Palestinian Reconciliation Unravels While Ink Still Wet on Agreements

Fatah Hamas
A poster depicting Palestinian President Mahmoud Abbas and Prime Minister Rami Hamdallah in Gaza City earlier this month. (Reuters/Suhaib Salem)

Just a few days after Fatah and Hamas signed a reconciliation agreement in Cairo, the two Palestinian factions are ready to go at each other’s throats again.

The immediate issue is impatience on the Hamas side over foot-dragging by Fatah, the main group in the Palestinian Authority, to lift financial sanctions at the earliest opportunity since the signing ceremony.

“The failure of [Palestinian] Authority President Mahmoud Abbas to respond affirmatively to the popular and national demands to cancel his arbitrary measures against our people in Gaza is unjustifiable and a clear denial of the demands of reconciliation,” Hamas spokesman Fawzi Barhoum charged on Monday.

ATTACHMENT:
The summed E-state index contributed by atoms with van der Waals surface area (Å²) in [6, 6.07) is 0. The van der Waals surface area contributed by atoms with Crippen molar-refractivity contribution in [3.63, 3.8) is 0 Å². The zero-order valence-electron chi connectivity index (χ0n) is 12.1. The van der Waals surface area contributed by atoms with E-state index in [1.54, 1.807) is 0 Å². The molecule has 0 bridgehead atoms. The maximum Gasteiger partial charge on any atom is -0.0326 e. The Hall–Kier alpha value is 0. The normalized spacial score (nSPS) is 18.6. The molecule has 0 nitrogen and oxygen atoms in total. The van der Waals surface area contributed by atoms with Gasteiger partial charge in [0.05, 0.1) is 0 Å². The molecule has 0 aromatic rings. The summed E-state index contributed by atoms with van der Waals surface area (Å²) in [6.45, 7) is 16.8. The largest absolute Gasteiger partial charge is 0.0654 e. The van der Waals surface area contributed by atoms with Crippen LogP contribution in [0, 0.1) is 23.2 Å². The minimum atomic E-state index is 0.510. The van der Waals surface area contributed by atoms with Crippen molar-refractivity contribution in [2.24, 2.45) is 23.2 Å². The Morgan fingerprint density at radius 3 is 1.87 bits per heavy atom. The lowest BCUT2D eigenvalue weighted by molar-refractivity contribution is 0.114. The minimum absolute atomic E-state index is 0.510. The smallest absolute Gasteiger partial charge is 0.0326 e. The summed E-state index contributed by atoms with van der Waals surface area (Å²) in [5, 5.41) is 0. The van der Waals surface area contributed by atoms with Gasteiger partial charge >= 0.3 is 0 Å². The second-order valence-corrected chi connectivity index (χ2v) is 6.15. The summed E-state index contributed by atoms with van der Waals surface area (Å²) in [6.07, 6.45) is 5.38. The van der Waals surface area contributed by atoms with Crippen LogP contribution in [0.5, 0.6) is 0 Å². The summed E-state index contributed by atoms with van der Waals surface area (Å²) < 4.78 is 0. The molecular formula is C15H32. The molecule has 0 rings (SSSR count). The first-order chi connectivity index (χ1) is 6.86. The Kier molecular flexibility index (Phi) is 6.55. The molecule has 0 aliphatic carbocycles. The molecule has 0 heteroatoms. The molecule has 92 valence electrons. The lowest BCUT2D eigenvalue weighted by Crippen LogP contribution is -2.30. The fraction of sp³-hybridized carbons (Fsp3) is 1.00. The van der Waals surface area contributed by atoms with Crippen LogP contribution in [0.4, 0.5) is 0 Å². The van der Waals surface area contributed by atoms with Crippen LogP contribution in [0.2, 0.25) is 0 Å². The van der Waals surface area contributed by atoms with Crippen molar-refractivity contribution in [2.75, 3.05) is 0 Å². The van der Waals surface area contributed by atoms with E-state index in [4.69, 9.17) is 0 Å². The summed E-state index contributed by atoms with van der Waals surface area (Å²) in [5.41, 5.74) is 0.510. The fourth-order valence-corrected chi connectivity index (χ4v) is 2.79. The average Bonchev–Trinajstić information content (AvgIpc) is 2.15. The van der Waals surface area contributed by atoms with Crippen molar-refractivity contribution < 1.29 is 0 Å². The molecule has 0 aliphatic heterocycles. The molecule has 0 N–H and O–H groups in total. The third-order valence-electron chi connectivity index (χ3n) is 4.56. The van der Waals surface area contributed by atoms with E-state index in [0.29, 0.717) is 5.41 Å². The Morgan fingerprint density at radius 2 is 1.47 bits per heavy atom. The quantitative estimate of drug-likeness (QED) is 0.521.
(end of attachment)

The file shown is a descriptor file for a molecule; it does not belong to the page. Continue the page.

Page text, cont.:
“He must bear responsibility for exacerbating the people’s suffering and crises.” Hamas wanted Abbas to take action at a Fatah Central Committee meeting on Sunday, its first since the agreement was signed, but it did not even seem to be on the agenda.

Fatah Spokesman Osama Qawasmeh on Monday finessed the matter. In a phone interview with The Times of Israel, he would not commit himself as to when payroll money would start flowing to Gaza again.

When pressed for a timetable, he replied: “The government will be going to Gaza this week to evaluate the situation. Thereafter, it will send a report to the President [Abbas], who will make the appropriate decision.”

Salaries was not the only issue casting a pall over internal Palestinian peacemaking. There is also a matter of the disposition of Gaza land bestowed by Hamas on some of its employees while the PA was away? Security arrangements at the Raffah border crossing with Egypt remains unresolved, as does the huge question of what to do about the Hamas refusal to disarm its armed force of 25,000.